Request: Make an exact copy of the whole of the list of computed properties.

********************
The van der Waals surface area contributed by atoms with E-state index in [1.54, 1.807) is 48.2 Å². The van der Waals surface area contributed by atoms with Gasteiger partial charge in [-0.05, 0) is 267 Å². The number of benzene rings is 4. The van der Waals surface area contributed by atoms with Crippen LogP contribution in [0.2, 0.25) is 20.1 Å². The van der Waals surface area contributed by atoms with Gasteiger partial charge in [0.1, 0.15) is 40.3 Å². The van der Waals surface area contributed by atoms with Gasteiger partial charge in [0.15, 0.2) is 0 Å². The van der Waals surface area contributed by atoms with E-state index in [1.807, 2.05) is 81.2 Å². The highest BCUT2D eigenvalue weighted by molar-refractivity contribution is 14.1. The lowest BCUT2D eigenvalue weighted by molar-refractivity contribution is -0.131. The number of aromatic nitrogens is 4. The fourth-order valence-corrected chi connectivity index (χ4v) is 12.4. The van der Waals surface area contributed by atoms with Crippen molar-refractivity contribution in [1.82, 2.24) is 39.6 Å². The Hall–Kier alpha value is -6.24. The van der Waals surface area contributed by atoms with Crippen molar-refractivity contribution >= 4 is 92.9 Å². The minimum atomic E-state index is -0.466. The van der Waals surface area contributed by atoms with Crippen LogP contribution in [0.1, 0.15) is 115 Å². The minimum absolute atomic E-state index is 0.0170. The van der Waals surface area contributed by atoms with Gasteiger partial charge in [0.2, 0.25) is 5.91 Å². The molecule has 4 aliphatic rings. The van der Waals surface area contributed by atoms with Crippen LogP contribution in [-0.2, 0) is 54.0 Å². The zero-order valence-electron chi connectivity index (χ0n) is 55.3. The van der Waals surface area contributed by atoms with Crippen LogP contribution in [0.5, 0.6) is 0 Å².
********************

The van der Waals surface area contributed by atoms with E-state index in [1.54, 1.807) is 48.2 Å². The van der Waals surface area contributed by atoms with Gasteiger partial charge in [-0.05, 0) is 267 Å². The number of benzene rings is 4. The van der Waals surface area contributed by atoms with Crippen LogP contribution in [0.2, 0.25) is 20.1 Å². The van der Waals surface area contributed by atoms with Gasteiger partial charge in [0.1, 0.15) is 40.3 Å². The van der Waals surface area contributed by atoms with Gasteiger partial charge in [0.15, 0.2) is 0 Å². The van der Waals surface area contributed by atoms with E-state index in [1.807, 2.05) is 81.2 Å². The highest BCUT2D eigenvalue weighted by molar-refractivity contribution is 14.1. The lowest BCUT2D eigenvalue weighted by molar-refractivity contribution is -0.131. The number of aromatic nitrogens is 4. The fourth-order valence-corrected chi connectivity index (χ4v) is 12.4. The van der Waals surface area contributed by atoms with Crippen molar-refractivity contribution in [1.82, 2.24) is 39.6 Å². The Hall–Kier alpha value is -6.24. The van der Waals surface area contributed by atoms with Crippen molar-refractivity contribution >= 4 is 92.9 Å². The minimum atomic E-state index is -0.466. The van der Waals surface area contributed by atoms with Crippen LogP contribution in [0.1, 0.15) is 115 Å². The minimum absolute atomic E-state index is 0.0170. The van der Waals surface area contributed by atoms with Gasteiger partial charge in [0.2, 0.25) is 5.91 Å². The molecule has 4 aliphatic rings. The van der Waals surface area contributed by atoms with Crippen LogP contribution in [-0.2, 0) is 54.0 Å². The zero-order valence-electron chi connectivity index (χ0n) is 55.3. The van der Waals surface area contributed by atoms with Crippen LogP contribution in [0.5, 0.6) is 0 Å².